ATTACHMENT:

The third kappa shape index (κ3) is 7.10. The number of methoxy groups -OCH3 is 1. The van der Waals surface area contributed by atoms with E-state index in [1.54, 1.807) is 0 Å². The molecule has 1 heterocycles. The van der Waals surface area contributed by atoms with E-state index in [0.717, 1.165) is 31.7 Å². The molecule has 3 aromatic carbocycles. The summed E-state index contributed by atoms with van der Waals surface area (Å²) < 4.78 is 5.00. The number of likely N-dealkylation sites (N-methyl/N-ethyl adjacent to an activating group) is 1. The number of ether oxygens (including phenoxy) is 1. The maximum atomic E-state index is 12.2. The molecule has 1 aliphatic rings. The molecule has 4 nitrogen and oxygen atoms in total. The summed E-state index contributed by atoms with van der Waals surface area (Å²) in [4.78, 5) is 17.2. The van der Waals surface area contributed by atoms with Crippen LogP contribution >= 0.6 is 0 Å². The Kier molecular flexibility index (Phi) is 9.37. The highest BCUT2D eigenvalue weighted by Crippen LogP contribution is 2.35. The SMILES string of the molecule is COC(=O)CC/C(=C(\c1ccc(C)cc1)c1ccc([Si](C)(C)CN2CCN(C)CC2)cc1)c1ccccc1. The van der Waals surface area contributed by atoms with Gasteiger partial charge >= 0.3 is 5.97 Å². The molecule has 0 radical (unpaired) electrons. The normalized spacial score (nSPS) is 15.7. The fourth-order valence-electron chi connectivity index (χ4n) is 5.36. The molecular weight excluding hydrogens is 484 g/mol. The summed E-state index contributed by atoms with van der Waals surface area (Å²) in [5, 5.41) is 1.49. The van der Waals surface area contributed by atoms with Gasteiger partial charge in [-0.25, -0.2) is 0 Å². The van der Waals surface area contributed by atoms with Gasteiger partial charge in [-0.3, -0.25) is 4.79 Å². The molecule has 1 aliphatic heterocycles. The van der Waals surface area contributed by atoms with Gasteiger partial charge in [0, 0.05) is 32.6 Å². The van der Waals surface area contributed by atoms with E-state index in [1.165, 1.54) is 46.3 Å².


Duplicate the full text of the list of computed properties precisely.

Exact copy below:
The third kappa shape index (κ3) is 7.10. The number of methoxy groups -OCH3 is 1. The van der Waals surface area contributed by atoms with E-state index in [1.54, 1.807) is 0 Å². The molecule has 1 heterocycles. The van der Waals surface area contributed by atoms with E-state index in [0.717, 1.165) is 31.7 Å². The molecule has 3 aromatic carbocycles. The summed E-state index contributed by atoms with van der Waals surface area (Å²) < 4.78 is 5.00. The number of likely N-dealkylation sites (N-methyl/N-ethyl adjacent to an activating group) is 1. The number of ether oxygens (including phenoxy) is 1. The maximum atomic E-state index is 12.2. The molecule has 1 aliphatic rings. The molecule has 4 nitrogen and oxygen atoms in total. The summed E-state index contributed by atoms with van der Waals surface area (Å²) in [4.78, 5) is 17.2. The van der Waals surface area contributed by atoms with Crippen LogP contribution >= 0.6 is 0 Å². The Kier molecular flexibility index (Phi) is 9.37. The highest BCUT2D eigenvalue weighted by Crippen LogP contribution is 2.35. The SMILES string of the molecule is COC(=O)CC/C(=C(\c1ccc(C)cc1)c1ccc([Si](C)(C)CN2CCN(C)CC2)cc1)c1ccccc1. The van der Waals surface area contributed by atoms with Gasteiger partial charge >= 0.3 is 5.97 Å². The molecule has 0 radical (unpaired) electrons. The normalized spacial score (nSPS) is 15.7. The fourth-order valence-electron chi connectivity index (χ4n) is 5.36. The molecular weight excluding hydrogens is 484 g/mol. The summed E-state index contributed by atoms with van der Waals surface area (Å²) in [5, 5.41) is 1.49. The van der Waals surface area contributed by atoms with Gasteiger partial charge in [-0.25, -0.2) is 0 Å². The van der Waals surface area contributed by atoms with Gasteiger partial charge in [-0.3, -0.25) is 4.79 Å². The molecule has 1 aliphatic heterocycles. The van der Waals surface area contributed by atoms with Gasteiger partial charge in [0, 0.05) is 32.6 Å². The van der Waals surface area contributed by atoms with E-state index in [1.165, 1.54) is 46.3 Å².